Monday, June 27 4:30 PM - 6:00 PM on
the west side of City Hall, 15th & Market
Stop the NATO bombing of Libya - Stop Drone Attacks on Yemen, Pakistan!
On June 27, NATO will renew its bombing campaign in Libya past its original 90-day timeframe.  The bombing in Libya is intensifying, with tremendous "collateral damage" as civilian casualties mount.  The US and NATO have no right to intervene in Libya.  Stop the bombing now!  Meanwhile, US drone attacks continue in Pakistan and now Yemen, where the people are in struggle with their corrupt government.  We demand an end to all drone attacks around the Middle East, South Asia and around the world.  There are no "humanitarian" bombs.  Join us as we protest these interventions!


Demonstrations are taking place around the United States today to protest the U.S./NATO war in Libya. June 27 is the date that the UN resolution authorizing the 90-day “no-fly zone” expires and a new 60-day authorization begins.
It is clear that the US/NATO goal in Libya has nothing to do with protecting civilians and is, in fact, the greatest danger to Libyan civilians today. NATO has carried out over 12,000 air sorties to date, although, according to British military officials, less than half the attacks have hit their intended targets (London Daily Mail, June 25, 2011). This means, given the escalation of attacks on Libya’s cities, that the rate of civilian deaths as “collateral damage” will probably rise.
Last week, NATO admitted killing civilians in a June 19 raid that hit a residential neighborhood in Tripoli. The following day, as many as 19 more people were killed—including several children—in a NATO attack around 40 miles to the west of the Libyan capital. In the aftermath, Western journalists described a scene of desolation, as workers employed sniffer dogs to try to discover more bodies in the rubble.
The United States and its allies argued that their armed intervention was needed to counter a “massacre” of civilians by troops loyal to the Gadhafi government. However, a recent investigation by Amnesty International has cast doubt on claims that Gadhafi’s forces had participated in mass rapes and murders. A senior adviser for Amnesty, Donatella Rovera, told the press, "We have not found any evidence of a single victim of rape or a doctor who knew about somebody being raped." She said that on several occasions the rebels in Benghazi appeared to have knowingly made false claims on the issue of rape.
Likewise, Amnesty could find no evidence to back the claims of rebels that mercenary troops from Central Africa had been used against them. "Those shown to journalists as foreign mercenaries were later quietly released," said Rovera. "Most were sub-Saharan migrants working in Libya without documents" (see the British Independent, June 24, 2011).
Nor has evidence come forward that the Gadhafi government has been using cluster bombs—as Secretary of State Hillary Clinton and others charged. Human Rights Watch observed the use of cluster bombs in fighting in Misurata last April, when civilians were reportedly killed. But after extensive investigation, HRW could find no proof that Gaddafi’s forces had used them. In fact, NATO representatives admitted that they had employed “certain weapons” on populated areas of Misurata at the time, leading to questions about whether the cluster bombs had in fact been dropped by NATO (see http://humanrightsinvestigations.org).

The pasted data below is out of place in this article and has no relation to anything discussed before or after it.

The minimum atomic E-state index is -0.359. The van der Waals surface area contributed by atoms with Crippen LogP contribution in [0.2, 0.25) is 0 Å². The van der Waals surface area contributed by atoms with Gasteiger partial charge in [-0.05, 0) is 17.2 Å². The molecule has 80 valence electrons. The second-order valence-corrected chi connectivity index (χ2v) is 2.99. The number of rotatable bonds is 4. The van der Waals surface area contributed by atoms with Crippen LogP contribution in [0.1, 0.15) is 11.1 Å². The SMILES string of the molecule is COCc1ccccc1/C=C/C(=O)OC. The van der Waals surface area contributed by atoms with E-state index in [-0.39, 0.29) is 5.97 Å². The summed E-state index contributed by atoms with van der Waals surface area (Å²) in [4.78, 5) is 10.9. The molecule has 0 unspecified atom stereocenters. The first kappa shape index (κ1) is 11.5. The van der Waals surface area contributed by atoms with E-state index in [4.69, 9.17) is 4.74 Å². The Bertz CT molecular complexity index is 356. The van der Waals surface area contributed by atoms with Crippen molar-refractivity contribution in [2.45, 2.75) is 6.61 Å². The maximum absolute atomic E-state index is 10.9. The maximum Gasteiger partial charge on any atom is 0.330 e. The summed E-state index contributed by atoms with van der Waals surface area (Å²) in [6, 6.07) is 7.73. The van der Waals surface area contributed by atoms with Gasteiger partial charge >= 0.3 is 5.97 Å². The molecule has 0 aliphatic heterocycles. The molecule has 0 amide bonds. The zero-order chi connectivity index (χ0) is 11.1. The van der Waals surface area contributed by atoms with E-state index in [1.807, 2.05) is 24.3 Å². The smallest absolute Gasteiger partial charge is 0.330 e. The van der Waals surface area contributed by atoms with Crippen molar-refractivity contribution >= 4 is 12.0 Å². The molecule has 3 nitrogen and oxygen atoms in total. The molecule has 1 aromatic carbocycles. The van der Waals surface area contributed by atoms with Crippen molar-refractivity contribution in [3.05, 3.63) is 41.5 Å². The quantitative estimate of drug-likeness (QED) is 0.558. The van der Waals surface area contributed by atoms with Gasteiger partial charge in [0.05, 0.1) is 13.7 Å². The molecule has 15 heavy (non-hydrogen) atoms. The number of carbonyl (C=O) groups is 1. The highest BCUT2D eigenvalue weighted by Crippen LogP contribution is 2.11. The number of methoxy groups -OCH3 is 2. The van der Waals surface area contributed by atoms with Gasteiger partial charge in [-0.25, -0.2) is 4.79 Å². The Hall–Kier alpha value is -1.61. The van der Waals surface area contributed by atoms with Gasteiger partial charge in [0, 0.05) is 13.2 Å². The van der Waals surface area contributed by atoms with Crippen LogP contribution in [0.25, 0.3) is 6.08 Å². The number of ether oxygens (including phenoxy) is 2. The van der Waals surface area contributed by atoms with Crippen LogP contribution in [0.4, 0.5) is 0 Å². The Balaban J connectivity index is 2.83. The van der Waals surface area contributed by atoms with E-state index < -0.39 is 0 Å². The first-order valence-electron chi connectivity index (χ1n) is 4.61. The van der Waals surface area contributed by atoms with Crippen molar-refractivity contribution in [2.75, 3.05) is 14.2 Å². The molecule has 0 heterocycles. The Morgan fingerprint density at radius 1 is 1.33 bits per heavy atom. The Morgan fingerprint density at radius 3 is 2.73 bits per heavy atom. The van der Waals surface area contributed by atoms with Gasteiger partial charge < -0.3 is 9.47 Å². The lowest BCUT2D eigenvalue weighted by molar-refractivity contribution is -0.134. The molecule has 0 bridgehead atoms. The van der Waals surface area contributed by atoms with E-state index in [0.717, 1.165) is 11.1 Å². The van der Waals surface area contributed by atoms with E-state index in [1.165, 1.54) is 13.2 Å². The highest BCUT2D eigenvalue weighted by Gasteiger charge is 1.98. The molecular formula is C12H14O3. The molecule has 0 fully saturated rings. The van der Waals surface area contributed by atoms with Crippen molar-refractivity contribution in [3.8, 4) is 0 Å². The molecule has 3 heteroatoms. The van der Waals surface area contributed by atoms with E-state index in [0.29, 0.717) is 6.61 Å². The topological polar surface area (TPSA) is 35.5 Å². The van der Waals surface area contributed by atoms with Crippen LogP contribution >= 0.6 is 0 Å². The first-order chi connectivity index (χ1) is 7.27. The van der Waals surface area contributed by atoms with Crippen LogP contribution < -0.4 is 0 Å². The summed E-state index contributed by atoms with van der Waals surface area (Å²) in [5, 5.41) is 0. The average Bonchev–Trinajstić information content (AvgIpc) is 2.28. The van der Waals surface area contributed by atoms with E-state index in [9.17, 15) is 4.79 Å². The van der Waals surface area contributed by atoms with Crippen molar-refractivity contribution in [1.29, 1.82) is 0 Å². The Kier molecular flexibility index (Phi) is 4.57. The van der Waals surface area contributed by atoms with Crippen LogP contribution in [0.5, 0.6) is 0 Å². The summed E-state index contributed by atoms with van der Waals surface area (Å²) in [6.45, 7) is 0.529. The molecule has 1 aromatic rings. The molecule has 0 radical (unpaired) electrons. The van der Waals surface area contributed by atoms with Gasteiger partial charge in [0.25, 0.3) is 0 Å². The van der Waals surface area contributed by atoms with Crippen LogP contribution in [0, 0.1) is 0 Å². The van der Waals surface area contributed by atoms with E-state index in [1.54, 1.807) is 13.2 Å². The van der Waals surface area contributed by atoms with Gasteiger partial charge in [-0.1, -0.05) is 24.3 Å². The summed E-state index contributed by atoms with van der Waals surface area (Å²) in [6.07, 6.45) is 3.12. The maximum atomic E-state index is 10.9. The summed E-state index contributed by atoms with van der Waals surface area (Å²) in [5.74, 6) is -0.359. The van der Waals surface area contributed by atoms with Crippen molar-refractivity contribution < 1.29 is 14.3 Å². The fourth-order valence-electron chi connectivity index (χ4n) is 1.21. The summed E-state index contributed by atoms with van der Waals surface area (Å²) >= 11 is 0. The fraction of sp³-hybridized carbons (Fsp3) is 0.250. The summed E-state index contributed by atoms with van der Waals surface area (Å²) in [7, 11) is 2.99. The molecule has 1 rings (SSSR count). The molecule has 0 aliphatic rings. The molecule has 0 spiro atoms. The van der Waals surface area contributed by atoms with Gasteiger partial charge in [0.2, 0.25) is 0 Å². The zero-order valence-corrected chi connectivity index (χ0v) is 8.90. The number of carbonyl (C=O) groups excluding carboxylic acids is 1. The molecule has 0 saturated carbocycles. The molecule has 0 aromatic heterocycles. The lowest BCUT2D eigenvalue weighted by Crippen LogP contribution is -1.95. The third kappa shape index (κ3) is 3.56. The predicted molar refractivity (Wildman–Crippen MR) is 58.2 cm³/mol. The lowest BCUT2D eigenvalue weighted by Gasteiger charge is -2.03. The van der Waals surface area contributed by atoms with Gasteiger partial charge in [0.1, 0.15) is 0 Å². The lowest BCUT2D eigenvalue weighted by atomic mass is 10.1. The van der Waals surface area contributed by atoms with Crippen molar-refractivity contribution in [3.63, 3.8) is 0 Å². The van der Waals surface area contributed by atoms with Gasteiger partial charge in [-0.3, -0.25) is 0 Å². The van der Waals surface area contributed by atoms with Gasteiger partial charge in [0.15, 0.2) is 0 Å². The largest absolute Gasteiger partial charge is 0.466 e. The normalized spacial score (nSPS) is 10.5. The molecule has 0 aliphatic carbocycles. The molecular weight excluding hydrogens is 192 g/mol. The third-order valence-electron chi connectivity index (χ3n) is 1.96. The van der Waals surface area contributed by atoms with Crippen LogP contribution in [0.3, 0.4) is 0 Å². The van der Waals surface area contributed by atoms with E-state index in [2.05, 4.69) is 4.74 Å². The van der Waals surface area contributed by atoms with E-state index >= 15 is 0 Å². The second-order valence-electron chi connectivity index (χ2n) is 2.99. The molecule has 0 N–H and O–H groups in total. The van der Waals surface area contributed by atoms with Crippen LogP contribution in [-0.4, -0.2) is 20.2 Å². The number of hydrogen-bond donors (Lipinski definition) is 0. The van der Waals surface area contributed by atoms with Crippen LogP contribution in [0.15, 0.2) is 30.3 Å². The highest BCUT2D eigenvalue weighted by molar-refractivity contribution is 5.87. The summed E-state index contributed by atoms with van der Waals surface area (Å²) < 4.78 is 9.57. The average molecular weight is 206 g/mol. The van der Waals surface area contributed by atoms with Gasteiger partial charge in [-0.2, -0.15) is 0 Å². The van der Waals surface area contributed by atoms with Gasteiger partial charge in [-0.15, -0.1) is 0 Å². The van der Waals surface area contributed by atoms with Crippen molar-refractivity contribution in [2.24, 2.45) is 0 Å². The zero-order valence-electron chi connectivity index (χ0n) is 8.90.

As Libyan civilians die and the country’s infrastructure is destroyed, it appears more and more obvious that the attacks by the United States and its Western allies have nothing to do with their professed goals of “peace and democracy.” In reality, they see intervention in Libya as part of their efforts to roll back the mass movements of the Arab Spring and to saddle the countries of the Middle East and Africa with a new colonialism. The big Western powers wish to reassert their control over the lucrative resources of the region—above all, oil.
Democrats and Republicans in Congress, after some squabbling, voted on Friday to continue appropriations for the war in Libya. But people in this country have no interest in continuing the carnage—or in paying for it. So far the war in Libya has cost the United States over $716 million, and the White House predicts the costs will rise to more than $1 billion by the end of September. Meanwhile, our cities and states say that they cannot afford to pay their workers, and are cutting back school programs and other necessary social services.
 
It is time to demand: No to the U.S./NATO war in Libya! Self-determination for the nations of the Middle East, Southwest Asia, and North Africa! End drone bombings in Yemen and Pakistan! Money for jobs and education, not for war!
 
For more information, or to get involved in antiwar activities, contact Philly Against War, www.phillyagainstwar.org. Be sure to attend PAW’s next forum, with noted Middle East scholar Vijay Prashad, speaking on “Palestine and the Arab Spring.” The event takes place on Saturday, July 23, 2 p.m. at the Tabernacle Church, 37th & Chestnut Sts., Philadelphia.